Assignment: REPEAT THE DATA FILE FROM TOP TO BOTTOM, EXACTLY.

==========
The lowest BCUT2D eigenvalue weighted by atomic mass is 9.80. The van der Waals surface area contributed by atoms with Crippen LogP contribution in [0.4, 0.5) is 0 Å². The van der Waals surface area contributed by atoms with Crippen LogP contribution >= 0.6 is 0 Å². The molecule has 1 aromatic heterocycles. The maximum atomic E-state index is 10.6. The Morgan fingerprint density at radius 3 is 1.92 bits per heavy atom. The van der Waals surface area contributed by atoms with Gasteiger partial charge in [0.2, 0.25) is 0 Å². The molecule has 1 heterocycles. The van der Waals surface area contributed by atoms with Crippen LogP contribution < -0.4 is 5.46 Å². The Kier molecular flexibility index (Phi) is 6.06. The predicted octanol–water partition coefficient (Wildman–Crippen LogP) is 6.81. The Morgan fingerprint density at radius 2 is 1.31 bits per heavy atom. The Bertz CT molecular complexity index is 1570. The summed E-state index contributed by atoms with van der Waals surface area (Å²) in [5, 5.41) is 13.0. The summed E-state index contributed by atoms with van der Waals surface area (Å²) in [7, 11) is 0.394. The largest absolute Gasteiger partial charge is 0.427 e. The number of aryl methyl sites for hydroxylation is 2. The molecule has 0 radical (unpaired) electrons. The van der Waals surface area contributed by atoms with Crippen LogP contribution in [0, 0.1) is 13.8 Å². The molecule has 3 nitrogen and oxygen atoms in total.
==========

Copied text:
The lowest BCUT2D eigenvalue weighted by atomic mass is 9.80. The van der Waals surface area contributed by atoms with Crippen LogP contribution in [0.4, 0.5) is 0 Å². The van der Waals surface area contributed by atoms with Crippen LogP contribution >= 0.6 is 0 Å². The molecule has 1 aromatic heterocycles. The maximum atomic E-state index is 10.6. The Morgan fingerprint density at radius 3 is 1.92 bits per heavy atom. The van der Waals surface area contributed by atoms with Gasteiger partial charge in [0.2, 0.25) is 0 Å². The molecule has 1 heterocycles. The van der Waals surface area contributed by atoms with Crippen LogP contribution < -0.4 is 5.46 Å². The Kier molecular flexibility index (Phi) is 6.06. The predicted octanol–water partition coefficient (Wildman–Crippen LogP) is 6.81. The Morgan fingerprint density at radius 2 is 1.31 bits per heavy atom. The Bertz CT molecular complexity index is 1570. The summed E-state index contributed by atoms with van der Waals surface area (Å²) in [5, 5.41) is 13.0. The summed E-state index contributed by atoms with van der Waals surface area (Å²) in [7, 11) is 0.394. The largest absolute Gasteiger partial charge is 0.427 e. The number of aryl methyl sites for hydroxylation is 2. The molecule has 0 radical (unpaired) electrons. The van der Waals surface area contributed by atoms with Crippen LogP contribution in [0, 0.1) is 13.8 Å². The molecule has 3 nitrogen and oxygen atoms in total.